Stardust Rising, Snowflake Melting
I found this post on my Facebook wall, authored by me – except i did not write it:
My friends, it turns out there is tremendous need of communal living in Antarctica. The amount of energy it takes to maintain a single family household in those kinds of weather conditions is just astronomical, and it is essential that we help people there to join one another in shared living. I plan to leave leave next month to launch the Snowflake Community, taking advantage of the 6-month long daytime during which I will require no sleep. I’m thinking that we will form a cottage industry creating and exporting ice sculptures. Who wants to come?
Within two hours I had two serious inquiries. I would have thought the line about not sleeping for half a year would have alerted them to the nature of this hack. But many people don’t know my facebook page is fairly regularly hacked. Perhaps exporting ice sculptures sounds more reasonable to others than it does to me.
When I read this hack at first I thought it was from Kristen, who had put up a FB entry once referencing an Antarctic community, but she quickly denied it. As clever as he is, it was not my son Willow‘s style.
After a few hours of thinking about it and a big hint, I figured out it was by my relatively new lover. For a number of good reasons and a couple of poor ones she does not yet want to be outed on my blog. Fortunately, she already has a secret identity as Emilia Plater, who blogs about atheism and who I met through the OK Cupid.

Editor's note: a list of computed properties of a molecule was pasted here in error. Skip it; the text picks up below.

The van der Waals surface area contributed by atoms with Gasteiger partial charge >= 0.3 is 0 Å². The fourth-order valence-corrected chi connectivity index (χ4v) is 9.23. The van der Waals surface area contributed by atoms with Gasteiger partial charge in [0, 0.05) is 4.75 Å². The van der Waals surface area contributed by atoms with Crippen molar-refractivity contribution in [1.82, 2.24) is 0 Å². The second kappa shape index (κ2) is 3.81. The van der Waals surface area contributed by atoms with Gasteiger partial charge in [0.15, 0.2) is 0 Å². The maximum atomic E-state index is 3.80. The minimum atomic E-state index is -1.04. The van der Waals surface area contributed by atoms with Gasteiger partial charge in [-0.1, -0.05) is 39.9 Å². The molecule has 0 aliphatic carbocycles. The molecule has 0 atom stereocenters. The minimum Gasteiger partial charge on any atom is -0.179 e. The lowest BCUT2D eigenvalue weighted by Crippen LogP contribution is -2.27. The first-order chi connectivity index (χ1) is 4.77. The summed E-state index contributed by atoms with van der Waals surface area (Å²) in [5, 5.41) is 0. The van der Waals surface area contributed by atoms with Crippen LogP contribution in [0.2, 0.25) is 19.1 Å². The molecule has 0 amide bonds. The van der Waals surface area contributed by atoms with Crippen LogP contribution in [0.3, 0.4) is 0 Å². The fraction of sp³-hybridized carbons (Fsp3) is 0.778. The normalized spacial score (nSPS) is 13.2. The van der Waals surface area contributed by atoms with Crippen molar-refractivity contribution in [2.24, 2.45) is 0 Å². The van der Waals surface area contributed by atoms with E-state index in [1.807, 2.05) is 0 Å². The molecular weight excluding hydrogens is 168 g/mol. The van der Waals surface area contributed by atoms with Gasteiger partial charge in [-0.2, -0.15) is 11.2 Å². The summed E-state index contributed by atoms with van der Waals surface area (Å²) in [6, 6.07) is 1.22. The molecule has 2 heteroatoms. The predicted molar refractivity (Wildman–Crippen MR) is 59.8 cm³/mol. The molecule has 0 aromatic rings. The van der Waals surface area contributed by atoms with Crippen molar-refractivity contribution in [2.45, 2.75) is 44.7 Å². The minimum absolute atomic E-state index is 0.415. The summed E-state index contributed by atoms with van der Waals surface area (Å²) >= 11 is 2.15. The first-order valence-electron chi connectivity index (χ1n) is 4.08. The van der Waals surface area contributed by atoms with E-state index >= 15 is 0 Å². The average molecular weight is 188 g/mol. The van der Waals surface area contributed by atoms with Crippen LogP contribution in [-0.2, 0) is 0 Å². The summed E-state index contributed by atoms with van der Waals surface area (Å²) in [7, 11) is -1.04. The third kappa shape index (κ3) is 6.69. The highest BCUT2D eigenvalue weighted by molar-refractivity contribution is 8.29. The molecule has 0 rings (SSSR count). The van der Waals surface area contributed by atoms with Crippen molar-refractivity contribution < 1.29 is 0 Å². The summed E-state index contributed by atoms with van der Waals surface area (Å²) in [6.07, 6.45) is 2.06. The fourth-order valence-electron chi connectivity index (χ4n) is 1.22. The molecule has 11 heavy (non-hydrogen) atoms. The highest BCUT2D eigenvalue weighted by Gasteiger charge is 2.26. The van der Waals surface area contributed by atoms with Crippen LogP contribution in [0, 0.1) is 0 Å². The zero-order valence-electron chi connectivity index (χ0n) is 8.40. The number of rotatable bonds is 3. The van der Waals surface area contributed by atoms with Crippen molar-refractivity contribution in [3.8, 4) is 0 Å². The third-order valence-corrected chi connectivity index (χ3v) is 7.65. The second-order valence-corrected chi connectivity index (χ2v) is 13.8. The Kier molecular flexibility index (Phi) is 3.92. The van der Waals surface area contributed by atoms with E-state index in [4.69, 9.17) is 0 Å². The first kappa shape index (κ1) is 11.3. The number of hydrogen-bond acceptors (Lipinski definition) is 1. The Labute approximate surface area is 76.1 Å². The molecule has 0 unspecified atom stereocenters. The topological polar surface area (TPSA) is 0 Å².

I have to confess I think that if the hacked posts are so much funnier than what I regularly put up, I should just give up control of my social media and hand the passwords over to the hackers.
I called the month of April ‘Stardust Rising.’ In large part this was because my dear friend and comrade Pilgrim came up early in April and worked on the only enclosed elevated tree house at Acorn, which is affectionately named Stardust.
It is called Stardust because Pilgrim, like myself, has been trying unsuccessfully (so far) to start new communities in lots of places. I put some effort into the now defunct Chubby Squirrels community project. Pilgrim worked on a project in Ecuador called The Stardust Center for Sustainability and Community. Pilgrim and I also worked closely on the tragically failed Villages in the Sky project (VIS).
Pilgrim built Stardust (the tree house at Acorn) with some help a couple of years back. It was built on top of a platform he had built in 2009 as a precursor to VIS. This collection of tree houses at Acorn is a regular reminder to me that we need to be looking for our best opportunities to build more communities.
I long for Stardust rising.